Kerry's message in Cairo

Dina Ezzat , Sunday 3 Nov 2013

US Secretary of State comes to town with a mixed bag of apprehension and reassurances in first visit since Morsi's ouster

U.S. Secretary of State John Kerry (R) shakes hands with Egypt's Foreign Minister Nabil Fahmy at their news conference in Cairo, November 3, 2013 (Photo: Reuters)

US Secretary of State John Kerry met with top Egypt officials to convey Washington's "deep concern" about the transitional period and to offer the US's goodwill should developments move "on the right track," according to Western diplomats.

It is Kerry's first visit to Cairo since the ouster of elected president Mohamed Morsi on 3 July following mass protests against his rule.

Across Cairo's official quarters, Kerry's visit is widely perceived as representing tacit approval of the Muslim Brotherhoods "irreversible end."

According to one high-level Egyptian official, "some regional capitals – to be frank, Ankara and Doha – assessed that Morsi's removal could be reversed by Muslim Brotherhood demonstrations if backed by external support." 

"Now, it has become clear that despite the admitted opposition to Morsi's removal, a larger segment of Egypt's society is not willing to have the Muslim Brotherhood back."

"The fact that Kerry has decided to stop in Cairo, even if for only a very few hours, after he has repeatedly ignored Egypt during his Middle East visits, is a clear indication that Morsi's chapter has been closed once and for all," he added.

Kerry's visit came less than 24 hours before Morsi is due in court to face charges of incitement to murder during the 2012 Ittihadiya presidential palace clashes.

Foreign ministry spokesman Badr Abdel-Atti said that the visit is not related to Morsi's trial, as some have speculated. "The trip was due to take place later in the course of Kerry's regional tour, but it was adjusted to line up with foreign minister Nabil Fahmy's schedule," Abdel-Atti said.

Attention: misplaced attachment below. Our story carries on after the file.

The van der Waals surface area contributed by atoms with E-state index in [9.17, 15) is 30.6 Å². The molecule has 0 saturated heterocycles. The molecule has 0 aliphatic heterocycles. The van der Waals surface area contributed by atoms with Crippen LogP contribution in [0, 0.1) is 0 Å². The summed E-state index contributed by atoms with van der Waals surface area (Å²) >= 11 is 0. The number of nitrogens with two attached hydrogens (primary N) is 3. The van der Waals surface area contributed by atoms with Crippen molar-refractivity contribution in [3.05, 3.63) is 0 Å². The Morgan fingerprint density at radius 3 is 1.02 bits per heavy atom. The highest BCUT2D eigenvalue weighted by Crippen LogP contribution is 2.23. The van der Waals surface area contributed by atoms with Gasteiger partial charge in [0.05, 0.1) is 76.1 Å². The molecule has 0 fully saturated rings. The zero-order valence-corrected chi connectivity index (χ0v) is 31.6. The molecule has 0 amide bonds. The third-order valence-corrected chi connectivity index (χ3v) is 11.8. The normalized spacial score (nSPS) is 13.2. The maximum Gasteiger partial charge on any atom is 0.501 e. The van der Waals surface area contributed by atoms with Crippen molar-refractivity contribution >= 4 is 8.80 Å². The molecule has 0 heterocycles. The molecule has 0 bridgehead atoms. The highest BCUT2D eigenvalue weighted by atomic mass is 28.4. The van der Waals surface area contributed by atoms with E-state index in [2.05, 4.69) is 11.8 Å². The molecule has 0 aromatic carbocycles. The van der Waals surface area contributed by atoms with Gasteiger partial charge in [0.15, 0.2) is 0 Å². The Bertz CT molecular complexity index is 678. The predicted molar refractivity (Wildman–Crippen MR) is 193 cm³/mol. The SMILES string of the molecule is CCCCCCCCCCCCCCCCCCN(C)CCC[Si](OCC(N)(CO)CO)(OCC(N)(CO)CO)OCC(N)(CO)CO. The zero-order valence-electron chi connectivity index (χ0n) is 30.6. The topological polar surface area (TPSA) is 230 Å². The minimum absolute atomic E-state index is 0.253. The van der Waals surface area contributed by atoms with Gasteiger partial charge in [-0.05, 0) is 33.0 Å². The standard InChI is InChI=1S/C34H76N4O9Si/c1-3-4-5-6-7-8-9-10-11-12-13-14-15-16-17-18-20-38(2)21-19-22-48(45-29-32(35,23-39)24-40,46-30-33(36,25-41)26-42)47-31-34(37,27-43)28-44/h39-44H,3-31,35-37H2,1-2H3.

Kerry will be meeting with Fahmy, army chief Abdel-Fattah El-Sisi, and Interim President Adly Mansour.

Sources say the top-level US diplomat is expected to be accommodating, especially during his meeting with Mansour, who gave a cold shoulder to US President Barack Obama's Eid Al-Adha greetings.

"It is not business as usual in terms of our relations with the US, but let me be very precise: we have problems, but we are not giving up on each other. There is too much at stake for both sides. This is the official line of both the foreign ministry and the defence ministry," an Egyptian diplomatic source clarified.

That said, Cairo expects Kerry to share Washington's apprehension over freedom and human rights violations during the transitional period. The US has directly shared such concerns, namely with regards to police violations against Islamist demonstrations, in calls between Fahmy and Kerry and El-Sisi and his US counterpart, according to Ahram Online sources.

According to one Western diplomat in Cairo, in light of the recent "ban" of satirist Bassem Youssef's popular TV show and a leaked recording of a journalist being tortured at a police station, "it is not only the Islamists who are coming under attack, it is liberties and freedom as well."

During his visit to Cairo, Kerry will also discuss developments in Syria, to be considered by Arab League ministers in a special session this evening at the organisation's headquarters.

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